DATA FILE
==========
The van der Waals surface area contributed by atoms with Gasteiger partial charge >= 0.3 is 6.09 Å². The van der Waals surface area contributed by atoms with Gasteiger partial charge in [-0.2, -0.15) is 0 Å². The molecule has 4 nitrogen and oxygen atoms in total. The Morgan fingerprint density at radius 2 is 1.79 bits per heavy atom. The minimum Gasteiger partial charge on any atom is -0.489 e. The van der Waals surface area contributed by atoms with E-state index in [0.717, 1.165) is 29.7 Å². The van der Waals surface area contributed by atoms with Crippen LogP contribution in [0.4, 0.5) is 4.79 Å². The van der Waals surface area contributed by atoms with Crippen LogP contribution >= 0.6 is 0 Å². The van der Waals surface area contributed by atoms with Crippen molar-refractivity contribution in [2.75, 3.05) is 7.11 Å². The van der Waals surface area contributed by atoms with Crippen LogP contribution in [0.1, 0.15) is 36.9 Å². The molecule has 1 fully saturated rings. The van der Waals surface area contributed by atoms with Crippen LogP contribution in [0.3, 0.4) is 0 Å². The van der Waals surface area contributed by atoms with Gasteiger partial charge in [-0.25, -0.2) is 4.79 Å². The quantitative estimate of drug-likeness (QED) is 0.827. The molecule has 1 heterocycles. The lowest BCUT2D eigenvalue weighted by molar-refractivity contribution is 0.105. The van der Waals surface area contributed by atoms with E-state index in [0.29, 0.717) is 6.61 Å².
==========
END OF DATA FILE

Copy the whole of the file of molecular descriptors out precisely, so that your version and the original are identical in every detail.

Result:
The van der Waals surface area contributed by atoms with Gasteiger partial charge >= 0.3 is 6.09 Å². The van der Waals surface area contributed by atoms with Gasteiger partial charge in [-0.2, -0.15) is 0 Å². The molecule has 4 nitrogen and oxygen atoms in total. The Morgan fingerprint density at radius 2 is 1.79 bits per heavy atom. The minimum Gasteiger partial charge on any atom is -0.489 e. The van der Waals surface area contributed by atoms with E-state index in [0.717, 1.165) is 29.7 Å². The van der Waals surface area contributed by atoms with Crippen LogP contribution in [0.4, 0.5) is 4.79 Å². The van der Waals surface area contributed by atoms with Crippen LogP contribution >= 0.6 is 0 Å². The van der Waals surface area contributed by atoms with Crippen molar-refractivity contribution in [2.75, 3.05) is 7.11 Å². The van der Waals surface area contributed by atoms with Crippen LogP contribution in [0.1, 0.15) is 36.9 Å². The molecule has 1 fully saturated rings. The van der Waals surface area contributed by atoms with Crippen LogP contribution in [0.3, 0.4) is 0 Å². The van der Waals surface area contributed by atoms with Gasteiger partial charge in [-0.25, -0.2) is 4.79 Å². The quantitative estimate of drug-likeness (QED) is 0.827. The molecule has 1 heterocycles. The lowest BCUT2D eigenvalue weighted by molar-refractivity contribution is 0.105. The van der Waals surface area contributed by atoms with E-state index in [0.29, 0.717) is 6.61 Å².